How to Make Sure Your In-House IT Team and IT Support Provider Work Effectively Together
For some businesses, a simple choice can be made between whether your IT support provision is something you deal with in-house – or contract out to an external provider. In cases like this, the chain of command, reporting structure, and set of core driving values are the same throughout the team.Thank you for reading this post, don't forget to subscribe!
The trouble is, businesses today are rarely this clear cut when it comes to IT. Having an in-house team is a fantastic prospect – but it’s costly – and relying on an external team 100% might leave you missing that ‘hands on’ kind of care that’s sometimes needed when you’ve got a small to medium size team of employees at their computers each day.
Increasingly, this balance between in-house and external support is one that businesses are working with – but it’s not always plain sailing. If you want to make sure the two sides of your IT support work well together, you need to make sure you’ve ticked a few important boxes.
Are the two teams’ values aligned?
Chances are, you’ve got a core mission statement or set of ideals that inform the way you and your wider team do business each day. This is great – but IT teams can sometimes feel like they’re outside of these goals.
Well, it’s all about the role they perform. Needless to say, your sales, accounts, and marketing people probably wouldn’t be able to do their jobs without the devices and network they need – but that can leave a bit of a disconnect. Is your IT team there to help drive the business forward? Or are they humble servants of the people who are ‘doing the real work’?
It’s important that your IT team is seen as a crucial part of delivering what you do –and in turn, it’s important that an external provider and their staff fit into this way of working too. IT support can sometimes feel like a team of people you begrudgingly call when something goes wrong – but it’s important to foster a sense of togetherness that sees you working towards a shared goal.
This might mean getting your external provider in on calls that won’t necessarily impact what they’re doing immediately – but if you can make sure your IT teams work as one towards the same goal the rest of your business has in its crosshairs, then you’ll avoid any issues or confusion about priorities moving forward.
Who’s leading the way?
Of course, as much as it’s nice to feel part of a team – you almost certainly need people who are making the decisions and steering the ship. These lines of command can look a little blurred when you’ve got external providers in adding to the complexity of your team structure – so you need to make sure there’s no room for error.
Every time there’s an IT decision to be made, make sure the full team understands who’s made the decision, why it’s been made, and who will be issuing further orders or requests moving on from there. While initiative is good, it can be extremely disruptive to the larger business if people are making decisions that don’t work with longer term goals in mind.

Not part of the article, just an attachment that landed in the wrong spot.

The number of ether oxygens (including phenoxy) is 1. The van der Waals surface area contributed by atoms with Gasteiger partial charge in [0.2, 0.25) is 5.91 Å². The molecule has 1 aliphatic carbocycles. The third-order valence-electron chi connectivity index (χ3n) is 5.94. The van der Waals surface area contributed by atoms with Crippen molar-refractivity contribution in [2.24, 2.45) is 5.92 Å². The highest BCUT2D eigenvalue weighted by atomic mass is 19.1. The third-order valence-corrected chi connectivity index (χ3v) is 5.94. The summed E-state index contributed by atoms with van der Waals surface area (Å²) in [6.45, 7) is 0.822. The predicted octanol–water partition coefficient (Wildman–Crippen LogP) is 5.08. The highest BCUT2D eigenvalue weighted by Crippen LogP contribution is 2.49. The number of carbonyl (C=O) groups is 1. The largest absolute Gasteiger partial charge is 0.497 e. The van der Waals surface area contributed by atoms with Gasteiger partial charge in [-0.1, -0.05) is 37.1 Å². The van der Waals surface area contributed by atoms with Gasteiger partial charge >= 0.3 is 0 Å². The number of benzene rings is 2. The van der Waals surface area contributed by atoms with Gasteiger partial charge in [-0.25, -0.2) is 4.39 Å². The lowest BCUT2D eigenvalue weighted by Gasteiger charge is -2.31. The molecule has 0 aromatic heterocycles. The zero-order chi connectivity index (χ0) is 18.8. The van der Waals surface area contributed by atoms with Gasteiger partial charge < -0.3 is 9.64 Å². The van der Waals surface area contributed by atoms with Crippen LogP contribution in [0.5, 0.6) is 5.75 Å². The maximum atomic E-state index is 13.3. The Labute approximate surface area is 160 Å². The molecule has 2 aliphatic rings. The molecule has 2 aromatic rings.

What does the reporting structure look like?
When you’re working with an external IT provider, it’s essential that they’re working with a similar reporting structure as the one your in-house team works with. IT generally needs to move forward as one – as business networking rarely works seamlessly as independent ‘nodes’ each doing their own thing.
Create a reporting structure and make sure it’s adhered to by in-house and external teams alike. That way, there’s no room for error, gaps, or missed opportunities to get things right.
Are tasks clearly defined?
Today, a growing number of cloud-based project management tools make it fairly simple to attribute tasks to certain people – but when you’re working with a team who might fall outside of your normal project management structure, there’s room for confusion.
Make sure every task that’s required of your in-house or external team is mapped out in exactly the same way – even if that’s doubled-up by an external provider using their own methods. This way, you can take a quick look at everything that’s happening in your business and know it’s on-track, whether you’re dealing with it yourself – or outsourcing it to your partner company.
Is communication simple?
There’s nothing particularly ‘tech’ about this next suggestion – it’s as simple as making sure your two (or more) teams are talking to each other regularly and effectively.
It might sound like common sense – but it only takes a few days or weeks to slip by before communication becomes strained and things get missed. If you’ve got tasks and projects siloed, it can sometimes feel unnecessary to keep everyone in the loop – but when it comes to IT, there’s no harm in making sure everyone knows where everyone else is and what they’re working on.
Do your teams understand each other’s points of view?
It’s very easy to make assumptions about what other peoples’ roles involve or what their day looks like – but if you’re not careful, these are situations that can lead to resentment or division between each side of your IT provision.
Clearly mapping out what each team does is an important part of helping teams understand what their counterparts are doing on a day-to-day basis – but you shouldn’t hesitate to actually bring the teams together and have them shadow each other as a way of beginning the relationship. IT systems are rarely the same from one company to another – so there’s nothing that quite compares to having teams that understand the complexities of each others’ tasks and the unique challenges they face on a day to day basis. You might not quite get interchangeable team members as a result – but they’re likely to know what to expect of each other and where to turn if they need some support if they’re fully informed about the IT experience throughout the business.